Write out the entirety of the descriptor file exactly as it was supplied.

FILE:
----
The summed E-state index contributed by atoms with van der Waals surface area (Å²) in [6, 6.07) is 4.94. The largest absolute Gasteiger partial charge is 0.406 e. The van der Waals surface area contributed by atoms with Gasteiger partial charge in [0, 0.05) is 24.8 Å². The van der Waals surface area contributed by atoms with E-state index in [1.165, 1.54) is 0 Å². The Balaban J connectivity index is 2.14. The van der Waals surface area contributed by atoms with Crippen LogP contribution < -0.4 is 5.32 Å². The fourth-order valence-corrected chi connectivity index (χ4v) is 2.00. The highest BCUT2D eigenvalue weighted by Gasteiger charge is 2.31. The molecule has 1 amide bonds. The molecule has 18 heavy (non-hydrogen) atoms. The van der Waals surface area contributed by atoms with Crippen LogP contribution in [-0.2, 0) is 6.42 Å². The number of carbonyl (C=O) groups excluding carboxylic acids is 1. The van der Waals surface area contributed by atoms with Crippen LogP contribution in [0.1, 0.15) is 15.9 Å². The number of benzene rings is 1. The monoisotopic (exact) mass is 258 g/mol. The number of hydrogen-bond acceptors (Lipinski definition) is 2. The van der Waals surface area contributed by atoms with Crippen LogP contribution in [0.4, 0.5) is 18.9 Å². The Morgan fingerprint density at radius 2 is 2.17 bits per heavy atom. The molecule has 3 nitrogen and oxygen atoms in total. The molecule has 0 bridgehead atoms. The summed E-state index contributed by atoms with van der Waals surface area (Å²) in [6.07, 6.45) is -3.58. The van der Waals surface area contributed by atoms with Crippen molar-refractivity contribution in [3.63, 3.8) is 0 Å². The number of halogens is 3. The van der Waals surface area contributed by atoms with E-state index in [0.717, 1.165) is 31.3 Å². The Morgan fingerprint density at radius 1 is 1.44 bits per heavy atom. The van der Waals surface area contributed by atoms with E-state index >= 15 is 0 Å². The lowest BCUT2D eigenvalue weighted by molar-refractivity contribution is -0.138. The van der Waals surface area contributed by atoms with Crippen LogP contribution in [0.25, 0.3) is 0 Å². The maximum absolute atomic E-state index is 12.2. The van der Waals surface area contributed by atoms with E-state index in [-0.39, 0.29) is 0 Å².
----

The summed E-state index contributed by atoms with van der Waals surface area (Å²) in [6, 6.07) is 4.94. The largest absolute Gasteiger partial charge is 0.406 e. The van der Waals surface area contributed by atoms with Gasteiger partial charge in [0, 0.05) is 24.8 Å². The van der Waals surface area contributed by atoms with E-state index in [1.165, 1.54) is 0 Å². The Balaban J connectivity index is 2.14. The van der Waals surface area contributed by atoms with Crippen LogP contribution < -0.4 is 5.32 Å². The fourth-order valence-corrected chi connectivity index (χ4v) is 2.00. The highest BCUT2D eigenvalue weighted by Gasteiger charge is 2.31. The molecule has 1 amide bonds. The molecule has 18 heavy (non-hydrogen) atoms. The van der Waals surface area contributed by atoms with Crippen LogP contribution in [-0.2, 0) is 6.42 Å². The number of carbonyl (C=O) groups excluding carboxylic acids is 1. The van der Waals surface area contributed by atoms with Crippen LogP contribution in [0.1, 0.15) is 15.9 Å². The number of benzene rings is 1. The monoisotopic (exact) mass is 258 g/mol. The number of hydrogen-bond acceptors (Lipinski definition) is 2. The van der Waals surface area contributed by atoms with Crippen LogP contribution in [0.4, 0.5) is 18.9 Å². The Morgan fingerprint density at radius 2 is 2.17 bits per heavy atom. The molecule has 3 nitrogen and oxygen atoms in total. The molecule has 0 bridgehead atoms. The summed E-state index contributed by atoms with van der Waals surface area (Å²) in [6.07, 6.45) is -3.58. The van der Waals surface area contributed by atoms with Crippen molar-refractivity contribution in [3.63, 3.8) is 0 Å². The number of halogens is 3. The van der Waals surface area contributed by atoms with E-state index in [0.717, 1.165) is 31.3 Å². The Morgan fingerprint density at radius 1 is 1.44 bits per heavy atom. The van der Waals surface area contributed by atoms with E-state index >= 15 is 0 Å². The lowest BCUT2D eigenvalue weighted by molar-refractivity contribution is -0.138. The van der Waals surface area contributed by atoms with Crippen LogP contribution in [0.25, 0.3) is 0 Å². The maximum absolute atomic E-state index is 12.2. The van der Waals surface area contributed by atoms with E-state index in [-0.39, 0.29) is 0 Å².